Balance of Power
Nor may the core areas be large or inclusive enough. Scientists know that individual sage-grouse travel among populations, but they don’t know how much movement is required to maintain genetic diversity. “If all we’ve done is create a bunch of isolated biological zoos, we’ll have screwed it up,” says Naugle. He endorses the core-area approach but acknowledges that it may have to be modified to include connecting and seasonal habitat not covered by the breeding-area data.
Some 28 million acres of Wyoming sage-grouse habitat lie outside the core areas, and state wildlife officials have recommended a limit of just three well pads or wind turbines per square mile for this less essential habitat. But Freudenthal’s executive order supported incentives for development there, as long as it’s managed to maintain the species. The specifics of those incentives remain open to debate.
The oil and gas industry has been largely supportive of the strategy, in part because it allows some development even in core areas. But the limitation of five percent disturbance per square mile effectively bans wind farms, since facilities with such widely spaced turbines are, in general, not economically feasible. While that still leaves 12 million acres potentially available for wind development, wind-energy companies and groups have been critical of the core-area restrictions.
One wind-industry concern is that many promisingly windy expanses outside the core areas are far from existing transmission lines, which are political poison. “Building a transmission line is a lot harder than building a wind farm,” says Jonathan Naughton of the University of Wyoming Wind Energy Research Center. Seven major transmission-line projects are now at various stages of development in Wyoming, and how the core-area strategy will affect their fate is far from certain.
Nonetheless, Wyoming’s plan is proving popular with its neighbors. Montana and Colorado have already emulated it for their smaller but still significant swaths of sage-grouse habitat, and Doherty is working with other states. (The policy isn’t being used for other species because it requires decades of data on breeding and other factors—information rarely available.) The Natural Resources Conservation Service, a unit of the USDA that partners with landowners to preserve resources on private land, has launched a program to reward property owners for improving habitat within core areas.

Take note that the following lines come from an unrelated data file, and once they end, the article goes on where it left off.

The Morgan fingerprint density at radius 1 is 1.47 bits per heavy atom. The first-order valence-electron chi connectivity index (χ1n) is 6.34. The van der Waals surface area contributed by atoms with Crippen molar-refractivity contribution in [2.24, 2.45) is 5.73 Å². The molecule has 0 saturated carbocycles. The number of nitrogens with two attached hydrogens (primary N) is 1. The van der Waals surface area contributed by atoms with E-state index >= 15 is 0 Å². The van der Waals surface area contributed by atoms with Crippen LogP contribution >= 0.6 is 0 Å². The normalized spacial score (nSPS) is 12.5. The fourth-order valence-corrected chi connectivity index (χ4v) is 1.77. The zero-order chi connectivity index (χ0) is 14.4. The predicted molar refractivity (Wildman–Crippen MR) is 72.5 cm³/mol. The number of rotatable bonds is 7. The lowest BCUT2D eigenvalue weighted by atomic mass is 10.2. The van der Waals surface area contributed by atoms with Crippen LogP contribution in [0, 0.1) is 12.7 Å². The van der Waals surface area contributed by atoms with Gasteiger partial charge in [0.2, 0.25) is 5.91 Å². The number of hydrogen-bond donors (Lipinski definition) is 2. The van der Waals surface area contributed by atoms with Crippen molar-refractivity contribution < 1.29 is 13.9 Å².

“The answer to energy development isn’t ‘No,’ but ‘Where?’ ”says Naugle. “Decision makers have to maintain bird populations, but they also have to meet domestic energy needs. What we’re trying to do, with the core-area idea, is give them a way to strike a balance.”
The tension between wildlife and wind energy won’t stop with sage-grouse. The United States still depends on coal for about half its energy supply, with wind and solar power contributing only two percent—far less than in some European countries, such as Spain, which now generates 17 percent of its energy with wind and sun. Many U.S. states have established standards for renewable-power generation, and utilities are striving to meet them with new wind and solar installations and even hybrid power plants that use renewables to decrease their consumption of fossil fuels. On the flip side, to meet 20 percent of our energy needs with wind power by, say, 2030, the Department of Energy estimates that the United States will need about 12 million acres of wind farms. That translates into 250,000 to 600,000 acres actually occupied with turbines.
Scientists at The Nature Conservancy are conducting a “human footprint analysis” of the lower 48 states. Joseph Kiesecker, the group’s lead scientist, aims to use the findings to guide most wind power and other energy development toward mined lands, agricultural lands, and other places with few benefits for wildlife. Such studies could eventually resolve ongoing controversies over solar development in Mojave Desert tortoise habitat, natural-gas drilling near Northeastern water supplies, and wind turbines proposed for bird and bat flyways across the country. “We have a real opportunity with renewable-energy development because the breadth of the resource is so wide and the amount we exploit is relatively small,” says Kiesecker. “We have a lot of flexibility in where we put it.”
When conservation strategies focus on the most valuable habitats, the bittersweet reality is that while they can protect large chunks of important habitat, they don’t set out to save everything. While this kind of triage is painful for champions of particular spots, its supporters say the large-scale rewards—for both local wildlife and, in the case of renewable energy, the global climate—far outweigh the costs. “We gave up two-thirds of the grouse habitat in state, and we took a lot of heat for that,” says Rutledge. “But we had to give up something to get what we got, and we got more in a year of negotiation than has been gained since 1954, when the birds were first recognized as in trouble. Would I have liked to protect them all? Absolutely. Can I accept what we did? Absolutely. We’re protecting 14 million acres of Wyoming.”
Michelle Nijhuis’s work appears in The Best American Science and Nature Writing 2009. She writes about science and the environment for High Country News, Smithsonian, and many other publications.